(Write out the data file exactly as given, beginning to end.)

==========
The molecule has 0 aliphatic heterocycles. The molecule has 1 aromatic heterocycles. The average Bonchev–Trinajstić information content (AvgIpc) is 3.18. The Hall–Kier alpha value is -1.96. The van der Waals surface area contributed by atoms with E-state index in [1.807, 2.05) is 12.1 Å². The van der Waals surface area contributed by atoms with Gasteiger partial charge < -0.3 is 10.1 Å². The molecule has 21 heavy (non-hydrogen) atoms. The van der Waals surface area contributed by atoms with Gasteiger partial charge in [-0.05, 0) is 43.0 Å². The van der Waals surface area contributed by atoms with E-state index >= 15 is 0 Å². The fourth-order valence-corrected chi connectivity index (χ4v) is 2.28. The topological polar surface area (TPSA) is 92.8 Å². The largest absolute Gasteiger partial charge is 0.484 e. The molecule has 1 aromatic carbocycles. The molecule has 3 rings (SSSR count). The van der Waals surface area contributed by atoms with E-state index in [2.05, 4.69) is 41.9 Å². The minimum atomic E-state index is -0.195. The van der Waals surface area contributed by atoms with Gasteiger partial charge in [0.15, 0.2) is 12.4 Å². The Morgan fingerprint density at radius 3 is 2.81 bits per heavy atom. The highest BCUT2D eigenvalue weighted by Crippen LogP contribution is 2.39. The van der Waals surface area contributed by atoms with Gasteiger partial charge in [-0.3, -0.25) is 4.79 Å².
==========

The molecule has 0 aliphatic heterocycles. The molecule has 1 aromatic heterocycles. The average Bonchev–Trinajstić information content (AvgIpc) is 3.18. The Hall–Kier alpha value is -1.96. The van der Waals surface area contributed by atoms with E-state index in [1.807, 2.05) is 12.1 Å². The van der Waals surface area contributed by atoms with Gasteiger partial charge < -0.3 is 10.1 Å². The molecule has 21 heavy (non-hydrogen) atoms. The van der Waals surface area contributed by atoms with Gasteiger partial charge in [-0.05, 0) is 43.0 Å². The van der Waals surface area contributed by atoms with E-state index >= 15 is 0 Å². The fourth-order valence-corrected chi connectivity index (χ4v) is 2.28. The topological polar surface area (TPSA) is 92.8 Å². The largest absolute Gasteiger partial charge is 0.484 e. The molecule has 1 aromatic carbocycles. The molecule has 3 rings (SSSR count). The van der Waals surface area contributed by atoms with E-state index in [2.05, 4.69) is 41.9 Å². The minimum atomic E-state index is -0.195. The van der Waals surface area contributed by atoms with Gasteiger partial charge in [0.15, 0.2) is 12.4 Å². The Morgan fingerprint density at radius 3 is 2.81 bits per heavy atom. The highest BCUT2D eigenvalue weighted by Crippen LogP contribution is 2.39. The van der Waals surface area contributed by atoms with Gasteiger partial charge in [-0.3, -0.25) is 4.79 Å².